When fluctuating climates in the Ice Age altered habitats, modern humans may have adapted their diets in a different way than Neanderthals, according to a study in PLOS ONE (open access) by Sireen El Zaatari of the University of Tübingen, Germany, and colleagues.
The Neanderthal lineage survived for hundreds of thousands of years despite the severe temperature fluctuations of the Ice Age. The reasons for their decline around 40 thousand years ago remain unclear. The authors of this study investigated the possible influence of dietary strategies using the fossilized molars of 52 Neanderthals and Upper Palaeolithic Homo sapiens (modern humans). They analysed the type and degree of microwear on the teeth to attempt to draw conclusions about diet type and to establish a relationship with prevalent climactic conditions.
They found that as the climate fluctuated and habitats altered, Neanderthals may have adapted their diet to the resources that were most readily available, eating mainly meat when in open, cold steppe environments, and supplementing their diet with more plants, seeds, and nuts when in forested landscapes. Meanwhile, modern humans seemed to stick to their dietary strategy regardless of slight environmental changes and retained a relatively large proportion of plant-based foods in their diet. “To be able to do this, they may have developed tools to extract dietary resources from their environment” says Sireen El Zaatari. The researchers concluded that Upper Palaeolithic modern humans’ differing dietary strategies may have given them an advantage over the Neanderthals.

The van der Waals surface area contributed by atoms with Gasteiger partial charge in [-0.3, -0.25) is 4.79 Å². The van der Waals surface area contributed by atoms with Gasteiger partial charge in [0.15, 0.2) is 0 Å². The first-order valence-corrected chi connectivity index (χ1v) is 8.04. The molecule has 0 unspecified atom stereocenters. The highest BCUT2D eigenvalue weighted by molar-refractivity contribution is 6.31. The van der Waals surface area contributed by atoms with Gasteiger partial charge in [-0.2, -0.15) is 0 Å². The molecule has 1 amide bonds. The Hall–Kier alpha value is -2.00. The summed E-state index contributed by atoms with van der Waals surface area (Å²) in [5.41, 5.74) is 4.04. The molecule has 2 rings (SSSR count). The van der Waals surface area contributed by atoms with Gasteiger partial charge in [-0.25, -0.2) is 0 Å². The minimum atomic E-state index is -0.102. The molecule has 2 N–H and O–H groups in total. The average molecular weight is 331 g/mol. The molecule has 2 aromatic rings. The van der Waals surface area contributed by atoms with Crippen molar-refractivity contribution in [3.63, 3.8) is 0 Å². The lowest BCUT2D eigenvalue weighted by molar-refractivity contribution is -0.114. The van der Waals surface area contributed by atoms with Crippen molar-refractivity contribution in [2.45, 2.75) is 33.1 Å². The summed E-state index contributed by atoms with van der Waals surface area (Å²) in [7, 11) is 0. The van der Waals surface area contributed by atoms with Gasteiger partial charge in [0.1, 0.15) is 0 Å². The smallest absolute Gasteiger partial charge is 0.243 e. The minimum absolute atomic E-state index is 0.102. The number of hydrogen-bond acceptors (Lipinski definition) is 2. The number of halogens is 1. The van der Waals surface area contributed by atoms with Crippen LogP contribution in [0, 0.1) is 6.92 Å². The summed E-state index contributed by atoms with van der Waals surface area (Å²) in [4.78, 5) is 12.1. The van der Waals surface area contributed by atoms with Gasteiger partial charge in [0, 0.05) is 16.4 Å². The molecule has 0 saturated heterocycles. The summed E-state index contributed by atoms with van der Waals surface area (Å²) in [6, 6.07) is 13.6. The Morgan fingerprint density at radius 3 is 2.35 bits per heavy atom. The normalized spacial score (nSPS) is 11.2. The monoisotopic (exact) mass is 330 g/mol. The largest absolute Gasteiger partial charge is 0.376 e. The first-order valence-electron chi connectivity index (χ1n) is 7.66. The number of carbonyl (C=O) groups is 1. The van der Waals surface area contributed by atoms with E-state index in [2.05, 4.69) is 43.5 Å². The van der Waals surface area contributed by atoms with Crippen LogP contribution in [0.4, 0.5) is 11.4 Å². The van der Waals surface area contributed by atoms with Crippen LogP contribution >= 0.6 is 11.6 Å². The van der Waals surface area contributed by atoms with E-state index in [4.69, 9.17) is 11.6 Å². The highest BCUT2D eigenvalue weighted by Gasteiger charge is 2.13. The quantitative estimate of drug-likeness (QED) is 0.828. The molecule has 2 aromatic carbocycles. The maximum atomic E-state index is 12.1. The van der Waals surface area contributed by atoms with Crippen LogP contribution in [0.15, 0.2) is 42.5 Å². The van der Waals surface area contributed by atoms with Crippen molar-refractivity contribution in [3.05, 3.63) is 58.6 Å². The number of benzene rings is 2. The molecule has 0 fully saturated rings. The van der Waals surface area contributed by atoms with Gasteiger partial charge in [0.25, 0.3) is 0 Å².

The Neanderthals may have maintained their opportunistic approach of eating whatever was available in their changing habitats over hundreds of thousands of years. However, modern humans seem to have invested more effort in accessing food resources and significantly changed their dietary strategies over a much shorter period of time, in conjunction with their development of tools, which may have given them an advantage over Neanderthals.
The European Neanderthal and modern human individuals analysed in this study do not temporally overlap and thus would not inform us about direct dietary competition between these two groups. Nevertheless, if the behavioural differences detected in this study were already established at the time of contact between them, these differences might have contributed to the demise of the Neanderthals and the survival of modern humans.